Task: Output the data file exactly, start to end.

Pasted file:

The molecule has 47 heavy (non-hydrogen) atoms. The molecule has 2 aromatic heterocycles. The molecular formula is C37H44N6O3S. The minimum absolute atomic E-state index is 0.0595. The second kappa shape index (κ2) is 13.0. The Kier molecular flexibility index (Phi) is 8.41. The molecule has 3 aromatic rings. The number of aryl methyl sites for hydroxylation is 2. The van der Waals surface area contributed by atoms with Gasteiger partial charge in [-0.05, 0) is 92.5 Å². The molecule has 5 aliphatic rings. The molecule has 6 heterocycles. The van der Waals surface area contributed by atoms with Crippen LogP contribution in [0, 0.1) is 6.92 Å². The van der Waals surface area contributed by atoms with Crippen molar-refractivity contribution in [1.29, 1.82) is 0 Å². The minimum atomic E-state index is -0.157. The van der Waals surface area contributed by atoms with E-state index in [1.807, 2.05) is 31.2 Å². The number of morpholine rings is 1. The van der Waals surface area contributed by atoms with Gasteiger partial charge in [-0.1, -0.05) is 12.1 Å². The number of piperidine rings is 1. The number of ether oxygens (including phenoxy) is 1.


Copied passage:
The molecule has 47 heavy (non-hydrogen) atoms. The molecule has 2 aromatic heterocycles. The molecular formula is C37H44N6O3S. The minimum absolute atomic E-state index is 0.0595. The second kappa shape index (κ2) is 13.0. The Kier molecular flexibility index (Phi) is 8.41. The molecule has 3 aromatic rings. The number of aryl methyl sites for hydroxylation is 2. The van der Waals surface area contributed by atoms with Gasteiger partial charge in [-0.05, 0) is 92.5 Å². The molecule has 5 aliphatic rings. The molecule has 6 heterocycles. The van der Waals surface area contributed by atoms with Crippen LogP contribution in [0, 0.1) is 6.92 Å². The van der Waals surface area contributed by atoms with Crippen molar-refractivity contribution in [1.29, 1.82) is 0 Å². The minimum atomic E-state index is -0.157. The van der Waals surface area contributed by atoms with E-state index in [1.807, 2.05) is 31.2 Å². The number of morpholine rings is 1. The van der Waals surface area contributed by atoms with Gasteiger partial charge in [-0.1, -0.05) is 12.1 Å². The number of piperidine rings is 1. The number of ether oxygens (including phenoxy) is 1.